Saturday, August 22, 2009

We Are Home With God

Saint Timothy’s School Convocation 2009
Deuteronomy 6:10-12/I Corinthians 13:1-13

In all cultural and religious traditions, throughout all time, it is customary to stop before the beginning of a new journey and reflect: reflect on where we have been and where we are going.

Typically, like we are doing this morning, this means listening to the ancient wisdom for clues about why we are here and where we are going. So we consult texts as old as three thousand years from Torah and nearly two thousand years from the Christian Scriptures. What on earth can they tell us about beginning a new school year?

In Deuteronomy, the last book of Torah, we find the people of God who had been wandering in the wilderness for forty years. That’s a rather long vacation – longer than we have just enjoyed!

During this time God had led them and fed them. He had satisfied their hunger and thirst. We are told everyone had enough, no one had too much.

But now they were about to cross over the River Jordan to a new land and life lived more or less on their own.

Moses stops to review all the lessons they had learned along the way: lessons like love God, love your neighbor, and choose life. Lessons like, I chose you because I love you - there is no other reason at all but my love for you. I believe we can safely say everyone in this room is here today because we surrounded by such love.

And where we enter the story God, through Moses, assures everyone that crossing over into a new land, a new life, and a new world, that all shall be well because where you are I will be, says the Lord, and where we are will be home! Do not forget me, says the Lord.

It’s rather touching, really. You will have all these new things, go new places, learn new things, have new experiences – and here is God saying, please, don’t forget me, don’t forget where you come from and where we are going, together.

Not a bad message to hear as we begin a new year together - many of you leaving home to make a new home here for the next nine months, and others who make this their home day by day: we have been called here to love God, love one another, know we are loved and cared for, and know that Saint Timothy's is home!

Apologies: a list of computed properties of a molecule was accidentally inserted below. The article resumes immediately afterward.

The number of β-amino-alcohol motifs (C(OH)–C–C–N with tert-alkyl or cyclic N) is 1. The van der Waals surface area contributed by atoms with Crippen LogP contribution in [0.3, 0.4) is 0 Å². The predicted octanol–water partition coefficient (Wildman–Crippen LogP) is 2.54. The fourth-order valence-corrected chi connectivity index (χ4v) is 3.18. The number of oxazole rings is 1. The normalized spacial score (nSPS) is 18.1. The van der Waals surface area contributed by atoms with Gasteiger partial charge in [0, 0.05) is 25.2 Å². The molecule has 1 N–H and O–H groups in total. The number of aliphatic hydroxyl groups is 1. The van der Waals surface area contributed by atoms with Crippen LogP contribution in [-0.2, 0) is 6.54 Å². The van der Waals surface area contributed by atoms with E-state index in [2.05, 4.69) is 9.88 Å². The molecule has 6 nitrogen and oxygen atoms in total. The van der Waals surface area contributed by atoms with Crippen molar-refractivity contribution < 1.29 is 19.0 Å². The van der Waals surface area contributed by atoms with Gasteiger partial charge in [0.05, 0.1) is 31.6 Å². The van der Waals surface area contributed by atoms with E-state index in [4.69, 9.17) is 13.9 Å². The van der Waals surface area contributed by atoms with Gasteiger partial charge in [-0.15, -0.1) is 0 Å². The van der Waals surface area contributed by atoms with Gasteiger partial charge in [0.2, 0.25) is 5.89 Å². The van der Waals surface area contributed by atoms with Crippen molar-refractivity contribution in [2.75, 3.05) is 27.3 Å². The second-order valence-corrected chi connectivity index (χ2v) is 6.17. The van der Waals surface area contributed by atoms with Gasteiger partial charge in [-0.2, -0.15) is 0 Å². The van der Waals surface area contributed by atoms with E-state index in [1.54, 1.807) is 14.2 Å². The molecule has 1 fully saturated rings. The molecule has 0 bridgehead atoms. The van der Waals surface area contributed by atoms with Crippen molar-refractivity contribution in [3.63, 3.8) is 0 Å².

Such knowledge provides the very foundation of our motto, Verite Sans Peur - Truth without Fear.

And to make sure we fully understand how all this love which forms the foundation of Verite Sans Peur is meant to work, Saint Paul lays it all on the line in his letter to the young church in Corinth: such love requires patience, kindness, rejoicing in the right, bearing all things, believing all things, hoping and enduring all things. Faith, Hope and Love, abide these three.

Those who rejoice, hope, believe, and endure with patience and kindness, says Paul, will transition from childish ways to a new way – a new kind of spiritual maturity. It is the promise of a new beginning – a new start.

What an exciting prospect! What an exciting promise! Spiritual maturity is ours for the taking if only we have faith, hope and love - and the greatest of these is love.

Perhaps the single most misunderstood word in scripture. When I had to memorize this chapter in high school in the King James Version, the word was Charity, not love. The Revised Standard Version was out, it was the 1960’s, and we mounted a revolt to use the RSV which used “love” instead of “charity.” Mrs. King held her ground, and today I am grateful. Throughout the Bible Charity or Love means something like doing something helpful or useful for others whether or not you like them let alone love them.

A community committed to these values of faith, hope and charity is a community that will endure. A community committed to these values will embody the very essence of Verite Sans Peur. As long as we remain committed to these values of faith, hope and charity Saint Timothy's will be a home for all of us and for all those who are sent to visit, work, live, play and ride with us this year!

And for this we all say, Amen!

Saturday, August 15, 2009

Eternal Life - Now!

16 August 2009/Proper 15B – Proverbs 9:1-6/John 6:51-58
The Reverend Kirk Alan Kubicek, Saint Peter’s at Ellicott Mills, MD

Have Eternal Life – Now!
When our oldest daughter, Harper, was in about the fifth grade, she had a teacher who gave the children a Hershey’s Kiss as a reward for good work and good behavior. There was one condition – they had to savor it. They could not chew it up or swallow it whole, but they had to let the chocolate linger in the mouth, slowly melting, even more slowly giving the pleasure of its deep, dark chocolatey flavor to ease itself into a lingering moment of pure pleasure.

Long before that I recall learning from the culinary discipline of Macrobiotics that one ought to chew each mouthful of food at least 30 times, not simply to savor the flavor, texture and delight of the meal, but to better digest the food so that it might better nourish our bodies and souls.